The Florey and LEaRN collaborators ran a series of workshops to explore what’s important in the design of inpatient stroke rehabilitation facilities, and discover how learning environments’ research can help.
A group of 30 experts attended our workshops including past stroke patients, rehabilitation researchers, doctors, therapists, nurses, health policy makers, people who design hospitals and learning spaces, health environment researchers and learning environments researchers.
We are now developing advice for architects and designers who work on these spaces, based on a framework that we presented at the European Healthcare Design Congress and published in the Health Environments Research and Design Journal (HERD).
Creating a versatile space
While healthcare spaces are designed to promote healing and recovery, learning spaces like schools, universities, libraries and museums, promote motivation, engagement, participation and activity. Like students, patients in rehabilitation need to engage and practice in order to learn.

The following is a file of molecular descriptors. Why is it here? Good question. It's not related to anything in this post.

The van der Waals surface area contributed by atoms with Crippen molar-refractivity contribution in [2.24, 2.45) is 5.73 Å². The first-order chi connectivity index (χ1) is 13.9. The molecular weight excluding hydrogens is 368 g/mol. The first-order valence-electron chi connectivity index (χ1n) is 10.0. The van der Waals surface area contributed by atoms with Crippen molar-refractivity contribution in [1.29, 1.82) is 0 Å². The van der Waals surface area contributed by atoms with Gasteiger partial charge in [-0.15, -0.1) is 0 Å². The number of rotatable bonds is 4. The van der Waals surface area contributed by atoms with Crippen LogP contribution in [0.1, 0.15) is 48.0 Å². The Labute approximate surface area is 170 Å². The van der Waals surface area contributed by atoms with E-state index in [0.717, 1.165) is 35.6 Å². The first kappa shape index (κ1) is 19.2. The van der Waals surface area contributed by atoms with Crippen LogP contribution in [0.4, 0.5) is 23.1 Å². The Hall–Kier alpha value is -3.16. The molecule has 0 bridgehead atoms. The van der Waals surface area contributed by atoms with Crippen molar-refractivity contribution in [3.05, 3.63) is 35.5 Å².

So rehabilitation spaces could be considered both as healthcare spaces and learning spaces.
Every stroke patient, like every student, is different.
Learning environment design emphasises flexible, adaptable spaces that aim to meet varying learning styles and needs – something rehabilitation facilities need to do, too.
For example, bedrooms could include customisable spaces for patients to complete self-directed therapy outside gym hours. As a patient recovers after a stroke, they may progress from using a wheelchair to a walker or a walking stick.
The next patient to use the room may need to practice using their arm instead. Spaces should be flexible enough to accommodate all of these different practices.
The corridors of rehabilitation wards are used for various activities and could become multi-purpose spaces with equipment storage, spaces for physical therapy and impromptu meetings, and resting spots for patients.